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From NPR News, this is ALL THINGS CONSIDERED. I'm Audie Cornish.
ROBERT SIEGEL, HOST:
And I'm Robert Siegel. In addition to the White House, another huge prize in the November election is control of the U.S. Senate. Republicans only need a few seats to gain the majority, and it appeared to be an uphill battle for Democrats who are defending twice as many seats as the GOP is. But as NPR's David Welna reports, Democrats are growing increasingly confident.
DAVID WELNA, BYLINE: In the GOP's quest to retake the Senate, things started heading south even before Mitt Romney's latest setbacks. Republican Olympia Snowe decided at the 11th hour not to seek re-election in Maine. GOP candidate Todd Akin may have cost his party an almost certain pickup in Missouri with his remarks about rape. An unexpectedly strong Democratic contender in North Dakota has made that race for an open seat a toss-up.
Add to that, says New York Democratic Senator Charles Schumer, the Mitt Romney effect.
SENATOR CHARLES SCHUMER: His flailing campaign is now having a drag effect for Republican Senate candidates across the country and this has them a little cranky.
WELNA: Indeed, Republican Senate leader Mitch McConnell seemed more than a little annoyed today when Democrats insisted on bringing up a popular sportsmen bill sponsored by Montana Democrat Jon Tester, who's in a tight race for his own seat. McConnell said the Senate should instead be voting on the six-month stopgap funding bill known as the continuing resolution or CR.
SENATOR MITCH MCCONNELL: Now they're holding the CR hostage for no other reason than to help one of their incumbents on the campaign trail.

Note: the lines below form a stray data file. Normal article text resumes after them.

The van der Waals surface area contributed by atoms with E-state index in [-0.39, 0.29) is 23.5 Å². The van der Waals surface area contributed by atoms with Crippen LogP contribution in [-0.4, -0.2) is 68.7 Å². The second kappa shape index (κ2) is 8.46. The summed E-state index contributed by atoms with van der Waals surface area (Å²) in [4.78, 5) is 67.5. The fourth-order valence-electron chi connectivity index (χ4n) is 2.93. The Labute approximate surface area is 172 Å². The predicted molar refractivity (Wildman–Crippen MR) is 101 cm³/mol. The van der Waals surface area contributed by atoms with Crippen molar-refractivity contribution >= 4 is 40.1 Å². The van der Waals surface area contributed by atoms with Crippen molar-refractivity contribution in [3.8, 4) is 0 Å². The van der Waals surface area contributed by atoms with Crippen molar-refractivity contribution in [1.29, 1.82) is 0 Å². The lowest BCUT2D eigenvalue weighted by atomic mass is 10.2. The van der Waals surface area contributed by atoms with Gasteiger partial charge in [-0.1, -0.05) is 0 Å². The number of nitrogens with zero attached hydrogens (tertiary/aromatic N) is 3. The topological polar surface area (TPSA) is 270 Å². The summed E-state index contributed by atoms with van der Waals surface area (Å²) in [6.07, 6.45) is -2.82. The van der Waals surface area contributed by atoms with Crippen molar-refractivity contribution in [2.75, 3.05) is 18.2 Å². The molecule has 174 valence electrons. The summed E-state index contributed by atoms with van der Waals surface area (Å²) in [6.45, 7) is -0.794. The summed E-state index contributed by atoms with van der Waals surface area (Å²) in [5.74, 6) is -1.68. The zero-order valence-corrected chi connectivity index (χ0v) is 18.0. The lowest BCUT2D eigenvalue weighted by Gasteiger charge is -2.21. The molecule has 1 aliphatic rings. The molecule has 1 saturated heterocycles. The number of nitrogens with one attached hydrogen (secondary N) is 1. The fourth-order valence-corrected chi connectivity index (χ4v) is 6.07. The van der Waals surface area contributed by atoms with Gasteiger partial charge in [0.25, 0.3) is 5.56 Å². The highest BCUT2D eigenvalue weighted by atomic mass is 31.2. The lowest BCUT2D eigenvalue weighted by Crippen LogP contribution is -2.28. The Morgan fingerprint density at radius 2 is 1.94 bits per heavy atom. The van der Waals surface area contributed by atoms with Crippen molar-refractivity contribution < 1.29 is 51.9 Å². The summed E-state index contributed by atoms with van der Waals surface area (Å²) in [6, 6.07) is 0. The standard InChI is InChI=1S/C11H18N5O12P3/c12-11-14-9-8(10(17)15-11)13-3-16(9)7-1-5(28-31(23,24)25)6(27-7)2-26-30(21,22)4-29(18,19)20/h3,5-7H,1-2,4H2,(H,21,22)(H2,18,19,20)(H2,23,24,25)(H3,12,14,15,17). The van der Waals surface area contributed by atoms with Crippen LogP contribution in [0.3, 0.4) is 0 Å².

WELNA: Meanwhile, some GOP Senate contenders are running away from Romney's recently surfaced remarks about the 47 percent who don't pay federal income taxes. At a candidate debate last night in Virginia, Republican Senate contender George Allen had this to say about those remarks.
GEORGE ALLEN: I have my own point of view, and my point of view is the people of America still believe in the American dream.
WELNA: Recent polls show Allen trailing Democratic rival Tim Kaine in a race that had been dead even. Massachusetts Republican incumbent Scott Brown has also seen his lead over Democrat Elizabeth Warren disappear. This is what Brown had to say this week about Romney's 47 percent remarks.
SENATOR SCOTT BROWN: The bottom line is that I know it's not how I think. I think that people who are in those situations aren't there by choice. They want to work.
WELNA: Another GOP Senate contender no longer ahead in the polls is Wisconsin's Tommy Thompson. He's running against Democratic Congresswoman Tammy Baldwin for the seat held by retiring Democrat Herb Kohl. On local TV station WKOW, Thompson on Wednesday seemed to blame his slippage in the polls on Romney.
TOMMY THOMPSON: If your standard-bearer for the presidency is not doing well, it's going to reflect on the down ballot.
WELNA: None of this comes as a surprise to Jennifer Duffy, who sizes up Senate races for the Cook Political Report.
JENNIFER DUFFY: It makes sense for some of these candidates to distance themselves from Romney. But as candidates in more swing states or even some red states start to distance themselves, then it tells us a lot about whether Romney's starting to hurt candidates down the ballot.
WELNA: Democrats believe they've gained the upper hand in the fight for the Senate. Last night, majority leader Harry Reid would not agree to a series of votes proposed by Republicans that would have kept Scott Brown away from a debate with challenger Elizabeth Warren.
SENATOR HARRY REID: I want to make sure that one of the senators who wanted to go to a debate would be able to do that tonight. So he can go now.
WELNA: Texas Senator John Cornyn is the Republican in charge of winning control of the Senate. He admits his job's gotten harder.
SENATOR JOHN CORNYN: Well, it's proved a little more challenging than we thought, but we know that there's a lot of unexpected things and some expected things that occur in campaigns.
WELNA: Still, Cornyn insists Republicans will take the Senate. Handicapper Duffy won't rule that out either.
DUFFY: There is still a path. It's much more difficult than it was in, say, early August.
WELNA: David Welna, NPR News, the Capitol. Transcript provided by NPR, Copyright NPR.